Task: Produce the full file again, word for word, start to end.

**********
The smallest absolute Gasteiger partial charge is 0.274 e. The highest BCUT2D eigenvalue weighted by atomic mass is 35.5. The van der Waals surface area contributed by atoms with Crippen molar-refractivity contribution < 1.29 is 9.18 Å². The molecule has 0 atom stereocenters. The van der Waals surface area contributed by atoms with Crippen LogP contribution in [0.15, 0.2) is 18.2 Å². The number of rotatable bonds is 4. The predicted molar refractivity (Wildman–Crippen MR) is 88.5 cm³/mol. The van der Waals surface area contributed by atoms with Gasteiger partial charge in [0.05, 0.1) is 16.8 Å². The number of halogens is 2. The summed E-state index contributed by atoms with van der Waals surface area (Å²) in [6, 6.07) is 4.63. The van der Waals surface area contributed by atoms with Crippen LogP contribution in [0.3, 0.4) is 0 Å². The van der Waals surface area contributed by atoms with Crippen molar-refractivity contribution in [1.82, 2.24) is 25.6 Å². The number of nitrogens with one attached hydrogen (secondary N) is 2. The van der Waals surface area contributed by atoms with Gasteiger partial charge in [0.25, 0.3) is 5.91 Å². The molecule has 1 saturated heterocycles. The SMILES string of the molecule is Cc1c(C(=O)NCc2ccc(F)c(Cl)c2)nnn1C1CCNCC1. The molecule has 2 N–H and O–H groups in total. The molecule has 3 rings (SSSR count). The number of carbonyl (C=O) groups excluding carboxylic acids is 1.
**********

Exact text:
The smallest absolute Gasteiger partial charge is 0.274 e. The highest BCUT2D eigenvalue weighted by atomic mass is 35.5. The van der Waals surface area contributed by atoms with Crippen molar-refractivity contribution < 1.29 is 9.18 Å². The molecule has 0 atom stereocenters. The van der Waals surface area contributed by atoms with Crippen LogP contribution in [0.15, 0.2) is 18.2 Å². The number of rotatable bonds is 4. The predicted molar refractivity (Wildman–Crippen MR) is 88.5 cm³/mol. The van der Waals surface area contributed by atoms with Gasteiger partial charge in [0.05, 0.1) is 16.8 Å². The number of halogens is 2. The summed E-state index contributed by atoms with van der Waals surface area (Å²) in [6, 6.07) is 4.63. The van der Waals surface area contributed by atoms with Crippen LogP contribution in [0.3, 0.4) is 0 Å². The van der Waals surface area contributed by atoms with Crippen molar-refractivity contribution in [1.82, 2.24) is 25.6 Å². The number of nitrogens with one attached hydrogen (secondary N) is 2. The van der Waals surface area contributed by atoms with Gasteiger partial charge in [0.25, 0.3) is 5.91 Å². The molecule has 1 saturated heterocycles. The SMILES string of the molecule is Cc1c(C(=O)NCc2ccc(F)c(Cl)c2)nnn1C1CCNCC1. The molecule has 2 N–H and O–H groups in total. The molecule has 3 rings (SSSR count). The number of carbonyl (C=O) groups excluding carboxylic acids is 1.